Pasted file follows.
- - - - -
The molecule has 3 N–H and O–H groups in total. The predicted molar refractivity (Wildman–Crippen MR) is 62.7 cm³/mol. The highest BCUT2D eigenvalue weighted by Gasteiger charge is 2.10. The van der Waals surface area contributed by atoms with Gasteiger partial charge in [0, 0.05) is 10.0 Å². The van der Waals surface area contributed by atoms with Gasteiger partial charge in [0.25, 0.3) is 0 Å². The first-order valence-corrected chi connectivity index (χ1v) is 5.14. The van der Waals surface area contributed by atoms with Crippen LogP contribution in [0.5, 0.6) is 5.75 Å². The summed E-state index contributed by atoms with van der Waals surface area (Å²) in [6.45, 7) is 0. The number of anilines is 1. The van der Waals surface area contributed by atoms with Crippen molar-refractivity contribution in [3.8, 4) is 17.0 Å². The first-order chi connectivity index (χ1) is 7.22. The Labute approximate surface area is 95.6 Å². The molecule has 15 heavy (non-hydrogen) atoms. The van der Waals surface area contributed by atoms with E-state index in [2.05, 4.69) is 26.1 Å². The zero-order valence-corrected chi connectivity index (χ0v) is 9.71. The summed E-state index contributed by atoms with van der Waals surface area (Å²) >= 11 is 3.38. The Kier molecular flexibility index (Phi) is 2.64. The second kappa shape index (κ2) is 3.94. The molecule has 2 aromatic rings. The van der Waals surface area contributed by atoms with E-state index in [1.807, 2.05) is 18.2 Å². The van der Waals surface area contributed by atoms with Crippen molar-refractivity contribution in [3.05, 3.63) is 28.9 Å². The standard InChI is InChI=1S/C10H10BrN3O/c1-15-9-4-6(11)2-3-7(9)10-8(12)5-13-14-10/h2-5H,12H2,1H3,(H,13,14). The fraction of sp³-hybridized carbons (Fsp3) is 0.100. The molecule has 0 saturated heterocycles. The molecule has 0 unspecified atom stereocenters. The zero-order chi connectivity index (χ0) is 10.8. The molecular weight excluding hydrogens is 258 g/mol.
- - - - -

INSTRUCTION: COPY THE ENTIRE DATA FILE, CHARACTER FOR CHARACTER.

The molecule has 3 N–H and O–H groups in total. The predicted molar refractivity (Wildman–Crippen MR) is 62.7 cm³/mol. The highest BCUT2D eigenvalue weighted by Gasteiger charge is 2.10. The van der Waals surface area contributed by atoms with Gasteiger partial charge in [0, 0.05) is 10.0 Å². The van der Waals surface area contributed by atoms with Gasteiger partial charge in [0.25, 0.3) is 0 Å². The first-order valence-corrected chi connectivity index (χ1v) is 5.14. The van der Waals surface area contributed by atoms with Crippen LogP contribution in [0.5, 0.6) is 5.75 Å². The summed E-state index contributed by atoms with van der Waals surface area (Å²) in [6.45, 7) is 0. The number of anilines is 1. The van der Waals surface area contributed by atoms with Crippen molar-refractivity contribution in [3.8, 4) is 17.0 Å². The first-order chi connectivity index (χ1) is 7.22. The Labute approximate surface area is 95.6 Å². The molecule has 15 heavy (non-hydrogen) atoms. The van der Waals surface area contributed by atoms with E-state index in [2.05, 4.69) is 26.1 Å². The zero-order valence-corrected chi connectivity index (χ0v) is 9.71. The summed E-state index contributed by atoms with van der Waals surface area (Å²) >= 11 is 3.38. The Kier molecular flexibility index (Phi) is 2.64. The second kappa shape index (κ2) is 3.94. The molecule has 2 aromatic rings. The van der Waals surface area contributed by atoms with E-state index in [1.807, 2.05) is 18.2 Å². The van der Waals surface area contributed by atoms with Crippen molar-refractivity contribution in [3.05, 3.63) is 28.9 Å². The standard InChI is InChI=1S/C10H10BrN3O/c1-15-9-4-6(11)2-3-7(9)10-8(12)5-13-14-10/h2-5H,12H2,1H3,(H,13,14). The fraction of sp³-hybridized carbons (Fsp3) is 0.100. The molecule has 0 saturated heterocycles. The molecule has 0 unspecified atom stereocenters. The zero-order chi connectivity index (χ0) is 10.8. The molecular weight excluding hydrogens is 258 g/mol.